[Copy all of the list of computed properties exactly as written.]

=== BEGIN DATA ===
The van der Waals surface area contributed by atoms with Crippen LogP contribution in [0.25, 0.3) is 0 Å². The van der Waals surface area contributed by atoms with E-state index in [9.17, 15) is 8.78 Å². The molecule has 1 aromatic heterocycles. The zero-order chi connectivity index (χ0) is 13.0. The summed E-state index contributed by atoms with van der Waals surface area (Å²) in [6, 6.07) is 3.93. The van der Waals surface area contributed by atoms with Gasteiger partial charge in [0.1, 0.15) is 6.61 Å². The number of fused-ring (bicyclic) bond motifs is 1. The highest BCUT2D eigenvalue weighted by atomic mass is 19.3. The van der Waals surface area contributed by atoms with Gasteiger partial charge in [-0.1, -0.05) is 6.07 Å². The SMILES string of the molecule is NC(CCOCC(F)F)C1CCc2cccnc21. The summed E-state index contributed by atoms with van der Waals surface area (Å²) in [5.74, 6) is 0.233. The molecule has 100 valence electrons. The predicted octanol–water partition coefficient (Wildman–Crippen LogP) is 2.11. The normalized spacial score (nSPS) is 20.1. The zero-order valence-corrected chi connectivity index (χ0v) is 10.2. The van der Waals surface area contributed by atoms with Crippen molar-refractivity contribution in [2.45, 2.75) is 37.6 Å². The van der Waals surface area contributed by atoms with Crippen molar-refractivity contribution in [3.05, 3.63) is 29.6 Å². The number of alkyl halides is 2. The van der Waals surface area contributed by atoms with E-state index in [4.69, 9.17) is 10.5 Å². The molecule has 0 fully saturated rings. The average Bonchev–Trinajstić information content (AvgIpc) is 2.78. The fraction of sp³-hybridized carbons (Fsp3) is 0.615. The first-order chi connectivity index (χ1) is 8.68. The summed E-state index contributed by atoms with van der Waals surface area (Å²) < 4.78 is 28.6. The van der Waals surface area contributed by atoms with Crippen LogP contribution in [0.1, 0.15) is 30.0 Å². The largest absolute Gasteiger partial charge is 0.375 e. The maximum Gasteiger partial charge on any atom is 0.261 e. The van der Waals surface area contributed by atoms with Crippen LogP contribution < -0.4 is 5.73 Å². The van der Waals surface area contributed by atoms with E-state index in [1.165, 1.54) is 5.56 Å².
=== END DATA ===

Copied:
The van der Waals surface area contributed by atoms with Crippen LogP contribution in [0.25, 0.3) is 0 Å². The van der Waals surface area contributed by atoms with E-state index in [9.17, 15) is 8.78 Å². The molecule has 1 aromatic heterocycles. The zero-order chi connectivity index (χ0) is 13.0. The summed E-state index contributed by atoms with van der Waals surface area (Å²) in [6, 6.07) is 3.93. The van der Waals surface area contributed by atoms with Gasteiger partial charge in [0.1, 0.15) is 6.61 Å². The number of fused-ring (bicyclic) bond motifs is 1. The highest BCUT2D eigenvalue weighted by atomic mass is 19.3. The van der Waals surface area contributed by atoms with Gasteiger partial charge in [-0.1, -0.05) is 6.07 Å². The SMILES string of the molecule is NC(CCOCC(F)F)C1CCc2cccnc21. The summed E-state index contributed by atoms with van der Waals surface area (Å²) in [5.74, 6) is 0.233. The molecule has 100 valence electrons. The predicted octanol–water partition coefficient (Wildman–Crippen LogP) is 2.11. The normalized spacial score (nSPS) is 20.1. The zero-order valence-corrected chi connectivity index (χ0v) is 10.2. The van der Waals surface area contributed by atoms with Crippen molar-refractivity contribution in [2.45, 2.75) is 37.6 Å². The van der Waals surface area contributed by atoms with Crippen molar-refractivity contribution in [3.05, 3.63) is 29.6 Å². The number of alkyl halides is 2. The van der Waals surface area contributed by atoms with E-state index in [4.69, 9.17) is 10.5 Å². The molecule has 0 fully saturated rings. The average Bonchev–Trinajstić information content (AvgIpc) is 2.78. The fraction of sp³-hybridized carbons (Fsp3) is 0.615. The first-order chi connectivity index (χ1) is 8.68. The summed E-state index contributed by atoms with van der Waals surface area (Å²) < 4.78 is 28.6. The van der Waals surface area contributed by atoms with Crippen LogP contribution in [0.1, 0.15) is 30.0 Å². The largest absolute Gasteiger partial charge is 0.375 e. The maximum Gasteiger partial charge on any atom is 0.261 e. The van der Waals surface area contributed by atoms with Crippen LogP contribution < -0.4 is 5.73 Å². The van der Waals surface area contributed by atoms with E-state index in [1.165, 1.54) is 5.56 Å².